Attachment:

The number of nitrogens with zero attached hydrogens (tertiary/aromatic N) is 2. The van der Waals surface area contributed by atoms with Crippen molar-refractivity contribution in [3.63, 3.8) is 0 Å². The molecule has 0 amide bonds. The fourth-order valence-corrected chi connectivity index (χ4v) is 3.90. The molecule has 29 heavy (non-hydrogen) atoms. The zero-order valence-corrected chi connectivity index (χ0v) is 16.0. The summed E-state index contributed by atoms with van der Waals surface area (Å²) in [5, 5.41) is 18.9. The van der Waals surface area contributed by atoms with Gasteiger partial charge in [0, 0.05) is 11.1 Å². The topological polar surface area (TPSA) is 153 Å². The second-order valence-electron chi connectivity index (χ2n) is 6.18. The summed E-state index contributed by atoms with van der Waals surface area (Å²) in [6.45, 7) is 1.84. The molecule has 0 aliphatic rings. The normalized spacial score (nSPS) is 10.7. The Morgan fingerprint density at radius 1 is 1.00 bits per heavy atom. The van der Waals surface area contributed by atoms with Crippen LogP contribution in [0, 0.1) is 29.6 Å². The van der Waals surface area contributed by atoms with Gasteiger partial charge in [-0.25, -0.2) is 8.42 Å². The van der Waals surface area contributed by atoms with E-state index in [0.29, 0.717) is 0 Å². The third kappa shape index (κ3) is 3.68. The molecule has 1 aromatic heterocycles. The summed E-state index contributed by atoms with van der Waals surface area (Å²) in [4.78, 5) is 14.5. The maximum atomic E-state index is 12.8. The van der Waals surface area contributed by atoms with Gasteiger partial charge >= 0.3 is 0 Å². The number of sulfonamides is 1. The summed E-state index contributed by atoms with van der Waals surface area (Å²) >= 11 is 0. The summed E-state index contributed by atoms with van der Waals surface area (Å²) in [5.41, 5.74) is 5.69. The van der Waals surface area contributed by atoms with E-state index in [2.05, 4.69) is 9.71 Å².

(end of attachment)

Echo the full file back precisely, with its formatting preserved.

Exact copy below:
The number of nitrogens with zero attached hydrogens (tertiary/aromatic N) is 2. The van der Waals surface area contributed by atoms with Crippen molar-refractivity contribution in [3.63, 3.8) is 0 Å². The molecule has 0 amide bonds. The fourth-order valence-corrected chi connectivity index (χ4v) is 3.90. The molecule has 29 heavy (non-hydrogen) atoms. The zero-order valence-corrected chi connectivity index (χ0v) is 16.0. The summed E-state index contributed by atoms with van der Waals surface area (Å²) in [5, 5.41) is 18.9. The van der Waals surface area contributed by atoms with Gasteiger partial charge in [0, 0.05) is 11.1 Å². The topological polar surface area (TPSA) is 153 Å². The second-order valence-electron chi connectivity index (χ2n) is 6.18. The summed E-state index contributed by atoms with van der Waals surface area (Å²) in [6.45, 7) is 1.84. The molecule has 0 aliphatic rings. The normalized spacial score (nSPS) is 10.7. The Morgan fingerprint density at radius 1 is 1.00 bits per heavy atom. The van der Waals surface area contributed by atoms with Crippen LogP contribution in [0, 0.1) is 29.6 Å². The van der Waals surface area contributed by atoms with Gasteiger partial charge in [-0.25, -0.2) is 8.42 Å². The van der Waals surface area contributed by atoms with E-state index in [0.29, 0.717) is 0 Å². The third kappa shape index (κ3) is 3.68. The molecule has 1 aromatic heterocycles. The summed E-state index contributed by atoms with van der Waals surface area (Å²) in [4.78, 5) is 14.5. The maximum atomic E-state index is 12.8. The van der Waals surface area contributed by atoms with Gasteiger partial charge >= 0.3 is 0 Å². The number of sulfonamides is 1. The summed E-state index contributed by atoms with van der Waals surface area (Å²) >= 11 is 0. The summed E-state index contributed by atoms with van der Waals surface area (Å²) in [5.41, 5.74) is 5.69. The van der Waals surface area contributed by atoms with E-state index in [2.05, 4.69) is 9.71 Å².